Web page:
Tunis: “I’m still a little Tunisian”: Actress Claudia Cardinale, who opened Sunday a street in her name near Tunis, confirmed her attachment to her motherland, whose sense of hospitality is typical of her. Reception of immigrants in the West.
The 84-year-old Italian-Tunisian actress said at the start of a party in her honor in La Goulette, a port in the north suburbs of the Tunisian capital.
The actress, who was visibly enchanted, danced to the tunes of a traditional orchestra, and was then presented with various gifts including portraits by local painters.
A mural with a giant portrait of the actress was unveiled before a plaque in her name opened near the small La Goulette train station.
“We love Claudia very much and she loves Tunisia, she is coming home, we wanted to spoil her with a street that will bear her name forever,” the mayor of Goulette, Amal Limam, told AFP.
“I kept a lot of things from Tunisia inside me, its landscape, its people, its sense of hospitality, its openness,” the actress said before these festivities in an interview with AFP via email.
The Italian immigrant scion said she was “extremely grateful” to the city council and La Piccola Sicilia, the co-organizer of the festivities in her honor. This “Little Sicily” was the La Goulette region where thousands of Italians from Tunisia, mostly from Sicily, gathered, and where “La Cardinale” was born.
At independence in 1956, the Italian community, including many immigrants who arrived before the French protectorate (which began in 1881), had over 130,000 members.
“Great cultural mix”
“It’s an important past: Tunisia for my parents and grandparents was an extraordinary Tunisia. A land of sharing, joy and exchange,” she said, stressing that she “grown in a wonderful cultural mix.”
She was elected in July 1957, “the most beautiful Italian in Tunisia”, at the age of only nineteen, and her award was a trip in the same year to the Venice Film Festival where the profession caught her eye. In particular by director Mario Monicelli who will give him his first role in Le Pigeon the following year.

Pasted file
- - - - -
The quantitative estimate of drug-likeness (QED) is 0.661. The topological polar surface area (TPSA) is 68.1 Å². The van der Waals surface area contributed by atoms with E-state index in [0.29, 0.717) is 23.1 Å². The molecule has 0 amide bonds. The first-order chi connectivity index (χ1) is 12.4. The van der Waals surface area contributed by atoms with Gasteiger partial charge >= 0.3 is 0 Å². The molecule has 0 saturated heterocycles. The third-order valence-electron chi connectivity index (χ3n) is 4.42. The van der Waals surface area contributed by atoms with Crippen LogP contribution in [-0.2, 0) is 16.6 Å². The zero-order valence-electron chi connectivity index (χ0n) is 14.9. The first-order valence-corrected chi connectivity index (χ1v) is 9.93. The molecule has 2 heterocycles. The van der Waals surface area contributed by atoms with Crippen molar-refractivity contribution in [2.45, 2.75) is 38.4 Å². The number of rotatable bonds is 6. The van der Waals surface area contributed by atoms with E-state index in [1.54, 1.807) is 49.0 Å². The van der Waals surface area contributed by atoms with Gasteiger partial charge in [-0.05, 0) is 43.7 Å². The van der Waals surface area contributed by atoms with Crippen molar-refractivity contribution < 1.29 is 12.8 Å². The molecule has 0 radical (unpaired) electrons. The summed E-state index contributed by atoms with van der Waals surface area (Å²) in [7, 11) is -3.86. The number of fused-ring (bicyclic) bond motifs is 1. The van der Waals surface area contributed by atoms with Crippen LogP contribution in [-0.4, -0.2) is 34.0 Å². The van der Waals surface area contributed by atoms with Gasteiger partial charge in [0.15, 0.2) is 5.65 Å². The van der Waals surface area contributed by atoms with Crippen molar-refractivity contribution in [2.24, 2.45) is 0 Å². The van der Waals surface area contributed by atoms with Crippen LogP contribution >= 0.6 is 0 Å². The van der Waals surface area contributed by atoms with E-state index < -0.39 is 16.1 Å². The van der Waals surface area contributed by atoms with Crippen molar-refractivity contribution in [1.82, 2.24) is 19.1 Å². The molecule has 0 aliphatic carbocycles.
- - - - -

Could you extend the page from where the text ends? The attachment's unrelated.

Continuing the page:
Soon, her family moved with her to Rome where her career took off, with legendary roles in “Cheetah” by Luchino Visconti or “Once Upon a Time in the West” by Sergio Leone.
The actress, who has lived in France for many years, has never stopped filming and plays the role of a grandmother in Tunisian Rida Behi’s latest film “L’île du Pardon”, currently in post-production.
Like the protagonists of a film that focused on Italian immigration, his parents never recovered from their departure from Tunisia, which she experienced in exile.
“It was very difficult,” she asserts. “My father never wanted to go back, because he was afraid of the pain, which was a real heartbreak for him.”
“My mother recreated Tunisia in Italy. She planted the species there,” bougainvillea, jasmine, and prickly pear, and went on to cook “the Tunisian way.”
For this descendant of Sicilian immigrants who left in search of a better future in Africa, Tunisia “must be proud of its history.”
Faced with the migrations that often occur today from south to north, the actress considered that “it is important to remember this common past.” “Tunisia has been a land of welcome for us, and I wish all those in the world who need to leave in the world find the same welcome.”
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